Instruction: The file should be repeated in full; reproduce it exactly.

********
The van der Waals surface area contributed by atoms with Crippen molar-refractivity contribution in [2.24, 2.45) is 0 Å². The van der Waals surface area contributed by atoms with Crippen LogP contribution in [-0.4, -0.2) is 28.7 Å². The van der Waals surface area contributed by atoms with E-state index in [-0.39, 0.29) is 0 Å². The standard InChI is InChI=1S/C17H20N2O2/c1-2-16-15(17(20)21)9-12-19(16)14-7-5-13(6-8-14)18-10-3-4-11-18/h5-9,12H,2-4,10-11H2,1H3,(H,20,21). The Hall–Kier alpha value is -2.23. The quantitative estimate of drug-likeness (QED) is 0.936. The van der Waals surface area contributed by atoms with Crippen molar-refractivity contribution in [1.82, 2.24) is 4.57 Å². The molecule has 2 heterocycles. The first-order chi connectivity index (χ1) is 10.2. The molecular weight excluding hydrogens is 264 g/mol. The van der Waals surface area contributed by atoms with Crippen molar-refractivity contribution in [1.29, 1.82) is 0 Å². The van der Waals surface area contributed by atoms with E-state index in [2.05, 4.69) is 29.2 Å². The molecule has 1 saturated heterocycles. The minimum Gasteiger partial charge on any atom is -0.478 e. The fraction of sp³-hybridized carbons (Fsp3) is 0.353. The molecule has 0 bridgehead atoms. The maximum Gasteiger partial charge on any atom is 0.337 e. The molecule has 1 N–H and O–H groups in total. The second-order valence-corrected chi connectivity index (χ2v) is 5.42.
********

The van der Waals surface area contributed by atoms with Crippen molar-refractivity contribution in [2.24, 2.45) is 0 Å². The van der Waals surface area contributed by atoms with Crippen LogP contribution in [-0.4, -0.2) is 28.7 Å². The van der Waals surface area contributed by atoms with E-state index in [-0.39, 0.29) is 0 Å². The standard InChI is InChI=1S/C17H20N2O2/c1-2-16-15(17(20)21)9-12-19(16)14-7-5-13(6-8-14)18-10-3-4-11-18/h5-9,12H,2-4,10-11H2,1H3,(H,20,21). The Hall–Kier alpha value is -2.23. The quantitative estimate of drug-likeness (QED) is 0.936. The van der Waals surface area contributed by atoms with Crippen molar-refractivity contribution in [1.82, 2.24) is 4.57 Å². The molecule has 2 heterocycles. The first-order chi connectivity index (χ1) is 10.2. The molecular weight excluding hydrogens is 264 g/mol. The van der Waals surface area contributed by atoms with Crippen molar-refractivity contribution in [1.29, 1.82) is 0 Å². The van der Waals surface area contributed by atoms with E-state index in [2.05, 4.69) is 29.2 Å². The molecule has 1 saturated heterocycles. The minimum Gasteiger partial charge on any atom is -0.478 e. The fraction of sp³-hybridized carbons (Fsp3) is 0.353. The molecule has 0 bridgehead atoms. The maximum Gasteiger partial charge on any atom is 0.337 e. The molecule has 1 N–H and O–H groups in total. The second-order valence-corrected chi connectivity index (χ2v) is 5.42.